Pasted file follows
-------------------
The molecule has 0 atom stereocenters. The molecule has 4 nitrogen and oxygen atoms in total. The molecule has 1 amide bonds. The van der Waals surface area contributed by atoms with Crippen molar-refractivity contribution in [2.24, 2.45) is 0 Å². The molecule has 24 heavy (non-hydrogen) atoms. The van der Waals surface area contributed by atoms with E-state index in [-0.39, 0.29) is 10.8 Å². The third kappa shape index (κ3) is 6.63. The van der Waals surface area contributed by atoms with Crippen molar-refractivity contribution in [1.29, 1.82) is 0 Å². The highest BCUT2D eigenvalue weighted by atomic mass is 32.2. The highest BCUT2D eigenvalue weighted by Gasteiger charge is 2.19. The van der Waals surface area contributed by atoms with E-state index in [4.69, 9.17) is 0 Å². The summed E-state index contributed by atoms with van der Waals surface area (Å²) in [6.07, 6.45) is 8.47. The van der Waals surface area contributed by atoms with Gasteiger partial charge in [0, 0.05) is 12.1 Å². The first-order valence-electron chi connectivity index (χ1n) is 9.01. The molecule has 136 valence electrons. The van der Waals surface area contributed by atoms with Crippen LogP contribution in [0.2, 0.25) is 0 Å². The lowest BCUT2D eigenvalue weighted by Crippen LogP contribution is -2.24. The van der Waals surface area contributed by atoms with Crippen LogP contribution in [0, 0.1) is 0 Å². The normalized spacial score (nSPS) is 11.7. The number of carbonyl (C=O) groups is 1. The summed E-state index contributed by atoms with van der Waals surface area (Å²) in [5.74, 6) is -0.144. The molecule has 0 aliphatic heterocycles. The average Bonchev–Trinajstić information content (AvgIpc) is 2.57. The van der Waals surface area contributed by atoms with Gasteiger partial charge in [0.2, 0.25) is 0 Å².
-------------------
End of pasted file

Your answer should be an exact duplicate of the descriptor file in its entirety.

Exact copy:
The molecule has 0 atom stereocenters. The molecule has 4 nitrogen and oxygen atoms in total. The molecule has 1 amide bonds. The van der Waals surface area contributed by atoms with Crippen molar-refractivity contribution in [2.24, 2.45) is 0 Å². The molecule has 24 heavy (non-hydrogen) atoms. The van der Waals surface area contributed by atoms with E-state index in [-0.39, 0.29) is 10.8 Å². The third kappa shape index (κ3) is 6.63. The van der Waals surface area contributed by atoms with Crippen molar-refractivity contribution in [1.29, 1.82) is 0 Å². The highest BCUT2D eigenvalue weighted by atomic mass is 32.2. The highest BCUT2D eigenvalue weighted by Gasteiger charge is 2.19. The van der Waals surface area contributed by atoms with E-state index in [4.69, 9.17) is 0 Å². The summed E-state index contributed by atoms with van der Waals surface area (Å²) in [6.07, 6.45) is 8.47. The van der Waals surface area contributed by atoms with Gasteiger partial charge in [0, 0.05) is 12.1 Å². The first-order valence-electron chi connectivity index (χ1n) is 9.01. The molecule has 136 valence electrons. The van der Waals surface area contributed by atoms with Crippen LogP contribution in [0.2, 0.25) is 0 Å². The lowest BCUT2D eigenvalue weighted by Crippen LogP contribution is -2.24. The van der Waals surface area contributed by atoms with Crippen LogP contribution in [0, 0.1) is 0 Å². The normalized spacial score (nSPS) is 11.7. The number of carbonyl (C=O) groups is 1. The summed E-state index contributed by atoms with van der Waals surface area (Å²) in [5.74, 6) is -0.144. The molecule has 0 aliphatic heterocycles. The average Bonchev–Trinajstić information content (AvgIpc) is 2.57. The van der Waals surface area contributed by atoms with Gasteiger partial charge in [0.2, 0.25) is 0 Å².